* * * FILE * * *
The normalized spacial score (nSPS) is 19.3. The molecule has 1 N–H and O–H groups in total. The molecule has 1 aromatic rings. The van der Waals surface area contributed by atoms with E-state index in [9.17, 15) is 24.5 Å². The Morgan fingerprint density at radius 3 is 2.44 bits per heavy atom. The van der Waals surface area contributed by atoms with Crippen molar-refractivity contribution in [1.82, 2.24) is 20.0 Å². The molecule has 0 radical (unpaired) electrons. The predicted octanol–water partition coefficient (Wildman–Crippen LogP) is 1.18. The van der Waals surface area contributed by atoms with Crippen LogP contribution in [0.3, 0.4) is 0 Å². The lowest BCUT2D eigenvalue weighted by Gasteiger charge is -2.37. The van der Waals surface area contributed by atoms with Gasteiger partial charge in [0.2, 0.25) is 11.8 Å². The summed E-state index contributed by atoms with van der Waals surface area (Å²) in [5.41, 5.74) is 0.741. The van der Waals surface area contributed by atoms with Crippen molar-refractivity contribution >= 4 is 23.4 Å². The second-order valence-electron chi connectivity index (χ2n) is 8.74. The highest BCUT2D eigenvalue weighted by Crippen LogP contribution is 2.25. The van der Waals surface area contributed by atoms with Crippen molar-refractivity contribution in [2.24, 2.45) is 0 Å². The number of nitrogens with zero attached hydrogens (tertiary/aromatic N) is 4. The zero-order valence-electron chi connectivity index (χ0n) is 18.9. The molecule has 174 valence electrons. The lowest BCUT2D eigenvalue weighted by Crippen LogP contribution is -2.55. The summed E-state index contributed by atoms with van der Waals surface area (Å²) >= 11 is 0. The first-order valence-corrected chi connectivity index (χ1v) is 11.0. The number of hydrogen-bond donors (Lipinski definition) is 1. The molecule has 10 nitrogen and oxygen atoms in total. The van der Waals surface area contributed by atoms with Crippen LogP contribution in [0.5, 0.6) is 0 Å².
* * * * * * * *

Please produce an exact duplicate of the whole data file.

The normalized spacial score (nSPS) is 19.3. The molecule has 1 N–H and O–H groups in total. The molecule has 1 aromatic rings. The van der Waals surface area contributed by atoms with E-state index in [9.17, 15) is 24.5 Å². The Morgan fingerprint density at radius 3 is 2.44 bits per heavy atom. The van der Waals surface area contributed by atoms with Crippen molar-refractivity contribution in [1.82, 2.24) is 20.0 Å². The molecule has 0 radical (unpaired) electrons. The predicted octanol–water partition coefficient (Wildman–Crippen LogP) is 1.18. The van der Waals surface area contributed by atoms with Crippen LogP contribution in [0.3, 0.4) is 0 Å². The lowest BCUT2D eigenvalue weighted by Gasteiger charge is -2.37. The van der Waals surface area contributed by atoms with Gasteiger partial charge in [0.2, 0.25) is 11.8 Å². The summed E-state index contributed by atoms with van der Waals surface area (Å²) in [5.41, 5.74) is 0.741. The van der Waals surface area contributed by atoms with Crippen molar-refractivity contribution >= 4 is 23.4 Å². The second-order valence-electron chi connectivity index (χ2n) is 8.74. The highest BCUT2D eigenvalue weighted by Crippen LogP contribution is 2.25. The van der Waals surface area contributed by atoms with Crippen molar-refractivity contribution in [2.24, 2.45) is 0 Å². The number of nitrogens with zero attached hydrogens (tertiary/aromatic N) is 4. The zero-order valence-electron chi connectivity index (χ0n) is 18.9. The molecule has 174 valence electrons. The lowest BCUT2D eigenvalue weighted by Crippen LogP contribution is -2.55. The summed E-state index contributed by atoms with van der Waals surface area (Å²) >= 11 is 0. The first-order valence-corrected chi connectivity index (χ1v) is 11.0. The number of hydrogen-bond donors (Lipinski definition) is 1. The molecule has 10 nitrogen and oxygen atoms in total. The van der Waals surface area contributed by atoms with Crippen LogP contribution in [0.5, 0.6) is 0 Å².